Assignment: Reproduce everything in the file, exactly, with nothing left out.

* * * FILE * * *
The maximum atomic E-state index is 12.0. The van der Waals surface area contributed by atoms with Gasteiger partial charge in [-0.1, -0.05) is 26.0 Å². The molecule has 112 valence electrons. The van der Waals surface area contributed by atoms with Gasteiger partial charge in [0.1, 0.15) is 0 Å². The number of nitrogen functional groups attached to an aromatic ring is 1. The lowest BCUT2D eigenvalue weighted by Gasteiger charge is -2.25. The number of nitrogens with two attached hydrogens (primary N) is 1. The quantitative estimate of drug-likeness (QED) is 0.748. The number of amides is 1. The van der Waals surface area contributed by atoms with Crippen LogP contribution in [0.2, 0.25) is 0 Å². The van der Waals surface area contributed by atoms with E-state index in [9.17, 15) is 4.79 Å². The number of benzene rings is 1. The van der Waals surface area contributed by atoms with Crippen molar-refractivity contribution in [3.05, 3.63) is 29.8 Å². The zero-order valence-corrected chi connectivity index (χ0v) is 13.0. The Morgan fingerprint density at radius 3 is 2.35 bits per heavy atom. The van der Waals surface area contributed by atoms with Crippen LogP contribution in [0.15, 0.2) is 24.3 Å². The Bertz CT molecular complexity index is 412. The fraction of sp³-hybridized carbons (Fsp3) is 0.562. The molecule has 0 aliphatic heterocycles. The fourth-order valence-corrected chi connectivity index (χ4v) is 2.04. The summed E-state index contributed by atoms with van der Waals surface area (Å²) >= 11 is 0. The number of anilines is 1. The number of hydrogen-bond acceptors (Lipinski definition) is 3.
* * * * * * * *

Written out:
The maximum atomic E-state index is 12.0. The van der Waals surface area contributed by atoms with Gasteiger partial charge in [-0.1, -0.05) is 26.0 Å². The molecule has 112 valence electrons. The van der Waals surface area contributed by atoms with Gasteiger partial charge in [0.1, 0.15) is 0 Å². The number of nitrogen functional groups attached to an aromatic ring is 1. The lowest BCUT2D eigenvalue weighted by Gasteiger charge is -2.25. The number of nitrogens with two attached hydrogens (primary N) is 1. The quantitative estimate of drug-likeness (QED) is 0.748. The number of amides is 1. The van der Waals surface area contributed by atoms with Crippen LogP contribution in [0.2, 0.25) is 0 Å². The van der Waals surface area contributed by atoms with E-state index in [9.17, 15) is 4.79 Å². The number of benzene rings is 1. The van der Waals surface area contributed by atoms with Crippen molar-refractivity contribution in [3.05, 3.63) is 29.8 Å². The zero-order valence-corrected chi connectivity index (χ0v) is 13.0. The Morgan fingerprint density at radius 3 is 2.35 bits per heavy atom. The van der Waals surface area contributed by atoms with Crippen LogP contribution in [0.15, 0.2) is 24.3 Å². The Bertz CT molecular complexity index is 412. The fraction of sp³-hybridized carbons (Fsp3) is 0.562. The molecule has 0 aliphatic heterocycles. The fourth-order valence-corrected chi connectivity index (χ4v) is 2.04. The summed E-state index contributed by atoms with van der Waals surface area (Å²) >= 11 is 0. The number of anilines is 1. The number of hydrogen-bond acceptors (Lipinski definition) is 3.